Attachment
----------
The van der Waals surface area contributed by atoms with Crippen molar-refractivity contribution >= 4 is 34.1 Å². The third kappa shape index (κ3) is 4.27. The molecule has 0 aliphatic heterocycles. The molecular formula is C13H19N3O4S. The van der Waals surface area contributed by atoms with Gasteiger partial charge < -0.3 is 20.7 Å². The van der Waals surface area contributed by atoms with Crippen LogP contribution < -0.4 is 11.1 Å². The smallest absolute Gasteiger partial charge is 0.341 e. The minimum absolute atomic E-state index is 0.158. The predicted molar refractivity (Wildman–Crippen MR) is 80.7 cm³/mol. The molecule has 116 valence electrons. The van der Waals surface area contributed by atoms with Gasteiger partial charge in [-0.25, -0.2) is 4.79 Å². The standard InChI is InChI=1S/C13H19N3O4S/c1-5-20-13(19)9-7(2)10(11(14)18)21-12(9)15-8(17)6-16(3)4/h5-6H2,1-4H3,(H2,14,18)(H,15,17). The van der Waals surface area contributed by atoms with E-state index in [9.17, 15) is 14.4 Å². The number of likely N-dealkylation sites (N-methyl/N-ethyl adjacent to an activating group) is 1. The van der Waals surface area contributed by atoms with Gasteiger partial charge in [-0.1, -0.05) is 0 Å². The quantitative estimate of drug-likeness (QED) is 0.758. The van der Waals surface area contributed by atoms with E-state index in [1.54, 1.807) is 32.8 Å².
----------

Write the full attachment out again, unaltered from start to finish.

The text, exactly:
The van der Waals surface area contributed by atoms with Crippen molar-refractivity contribution >= 4 is 34.1 Å². The third kappa shape index (κ3) is 4.27. The molecule has 0 aliphatic heterocycles. The molecular formula is C13H19N3O4S. The van der Waals surface area contributed by atoms with Gasteiger partial charge < -0.3 is 20.7 Å². The van der Waals surface area contributed by atoms with Crippen LogP contribution < -0.4 is 11.1 Å². The smallest absolute Gasteiger partial charge is 0.341 e. The minimum absolute atomic E-state index is 0.158. The predicted molar refractivity (Wildman–Crippen MR) is 80.7 cm³/mol. The molecule has 116 valence electrons. The van der Waals surface area contributed by atoms with Gasteiger partial charge in [-0.25, -0.2) is 4.79 Å². The standard InChI is InChI=1S/C13H19N3O4S/c1-5-20-13(19)9-7(2)10(11(14)18)21-12(9)15-8(17)6-16(3)4/h5-6H2,1-4H3,(H2,14,18)(H,15,17). The van der Waals surface area contributed by atoms with E-state index in [9.17, 15) is 14.4 Å². The number of likely N-dealkylation sites (N-methyl/N-ethyl adjacent to an activating group) is 1. The van der Waals surface area contributed by atoms with Gasteiger partial charge in [-0.1, -0.05) is 0 Å². The quantitative estimate of drug-likeness (QED) is 0.758. The van der Waals surface area contributed by atoms with E-state index in [1.54, 1.807) is 32.8 Å².